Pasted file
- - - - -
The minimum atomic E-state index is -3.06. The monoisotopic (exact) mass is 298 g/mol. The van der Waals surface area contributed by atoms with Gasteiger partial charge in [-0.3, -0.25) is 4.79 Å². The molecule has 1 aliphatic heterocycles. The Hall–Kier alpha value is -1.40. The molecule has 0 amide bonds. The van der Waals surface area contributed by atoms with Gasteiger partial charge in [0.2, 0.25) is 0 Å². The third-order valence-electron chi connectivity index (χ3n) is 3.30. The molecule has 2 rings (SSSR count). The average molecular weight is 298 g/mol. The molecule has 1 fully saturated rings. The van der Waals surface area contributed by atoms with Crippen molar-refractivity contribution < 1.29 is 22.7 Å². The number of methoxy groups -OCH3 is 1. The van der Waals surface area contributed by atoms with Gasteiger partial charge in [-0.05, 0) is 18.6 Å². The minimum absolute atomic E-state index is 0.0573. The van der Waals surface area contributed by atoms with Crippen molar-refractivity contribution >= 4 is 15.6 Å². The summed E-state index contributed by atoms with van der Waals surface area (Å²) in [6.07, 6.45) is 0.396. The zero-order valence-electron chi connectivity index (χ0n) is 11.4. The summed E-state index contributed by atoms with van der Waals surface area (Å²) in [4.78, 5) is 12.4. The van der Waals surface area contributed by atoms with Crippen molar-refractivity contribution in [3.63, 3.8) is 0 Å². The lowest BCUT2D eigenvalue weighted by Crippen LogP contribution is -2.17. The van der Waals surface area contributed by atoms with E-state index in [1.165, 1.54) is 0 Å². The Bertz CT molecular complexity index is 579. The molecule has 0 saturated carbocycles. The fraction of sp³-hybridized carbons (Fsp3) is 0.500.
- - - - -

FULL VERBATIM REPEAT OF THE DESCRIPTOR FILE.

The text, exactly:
The minimum atomic E-state index is -3.06. The monoisotopic (exact) mass is 298 g/mol. The van der Waals surface area contributed by atoms with Gasteiger partial charge in [-0.3, -0.25) is 4.79 Å². The molecule has 1 aliphatic heterocycles. The Hall–Kier alpha value is -1.40. The molecule has 0 amide bonds. The van der Waals surface area contributed by atoms with Gasteiger partial charge in [0.2, 0.25) is 0 Å². The third-order valence-electron chi connectivity index (χ3n) is 3.30. The molecule has 2 rings (SSSR count). The average molecular weight is 298 g/mol. The molecule has 1 fully saturated rings. The van der Waals surface area contributed by atoms with Crippen molar-refractivity contribution < 1.29 is 22.7 Å². The number of methoxy groups -OCH3 is 1. The van der Waals surface area contributed by atoms with Gasteiger partial charge in [-0.05, 0) is 18.6 Å². The minimum absolute atomic E-state index is 0.0573. The van der Waals surface area contributed by atoms with Crippen molar-refractivity contribution >= 4 is 15.6 Å². The summed E-state index contributed by atoms with van der Waals surface area (Å²) in [6.07, 6.45) is 0.396. The zero-order valence-electron chi connectivity index (χ0n) is 11.4. The summed E-state index contributed by atoms with van der Waals surface area (Å²) in [4.78, 5) is 12.4. The van der Waals surface area contributed by atoms with Crippen molar-refractivity contribution in [3.63, 3.8) is 0 Å². The lowest BCUT2D eigenvalue weighted by Crippen LogP contribution is -2.17. The van der Waals surface area contributed by atoms with E-state index in [1.165, 1.54) is 0 Å². The Bertz CT molecular complexity index is 579. The molecule has 0 saturated carbocycles. The fraction of sp³-hybridized carbons (Fsp3) is 0.500.